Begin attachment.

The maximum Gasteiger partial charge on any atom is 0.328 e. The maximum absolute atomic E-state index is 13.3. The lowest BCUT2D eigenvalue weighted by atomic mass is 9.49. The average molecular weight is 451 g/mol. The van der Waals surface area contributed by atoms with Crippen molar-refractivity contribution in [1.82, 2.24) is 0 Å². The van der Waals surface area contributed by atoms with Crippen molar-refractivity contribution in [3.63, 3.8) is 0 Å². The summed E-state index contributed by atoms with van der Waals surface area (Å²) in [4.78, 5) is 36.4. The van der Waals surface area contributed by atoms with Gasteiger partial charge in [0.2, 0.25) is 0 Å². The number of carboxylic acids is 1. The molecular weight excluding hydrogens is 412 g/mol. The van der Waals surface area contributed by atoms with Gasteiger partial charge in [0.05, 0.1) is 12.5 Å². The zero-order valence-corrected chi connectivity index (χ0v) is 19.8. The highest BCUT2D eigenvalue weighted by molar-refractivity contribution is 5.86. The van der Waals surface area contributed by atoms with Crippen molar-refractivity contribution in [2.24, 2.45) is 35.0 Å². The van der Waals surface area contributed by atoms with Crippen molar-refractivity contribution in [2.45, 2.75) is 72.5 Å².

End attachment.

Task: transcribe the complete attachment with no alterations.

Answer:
The maximum Gasteiger partial charge on any atom is 0.328 e. The maximum absolute atomic E-state index is 13.3. The lowest BCUT2D eigenvalue weighted by atomic mass is 9.49. The average molecular weight is 451 g/mol. The van der Waals surface area contributed by atoms with Crippen molar-refractivity contribution in [1.82, 2.24) is 0 Å². The van der Waals surface area contributed by atoms with Crippen molar-refractivity contribution in [3.63, 3.8) is 0 Å². The summed E-state index contributed by atoms with van der Waals surface area (Å²) in [4.78, 5) is 36.4. The van der Waals surface area contributed by atoms with Gasteiger partial charge in [0.2, 0.25) is 0 Å². The number of carboxylic acids is 1. The molecular weight excluding hydrogens is 412 g/mol. The van der Waals surface area contributed by atoms with Gasteiger partial charge in [0.05, 0.1) is 12.5 Å². The zero-order valence-corrected chi connectivity index (χ0v) is 19.8. The highest BCUT2D eigenvalue weighted by molar-refractivity contribution is 5.86. The van der Waals surface area contributed by atoms with Crippen molar-refractivity contribution in [2.24, 2.45) is 35.0 Å². The van der Waals surface area contributed by atoms with Crippen molar-refractivity contribution in [2.45, 2.75) is 72.5 Å².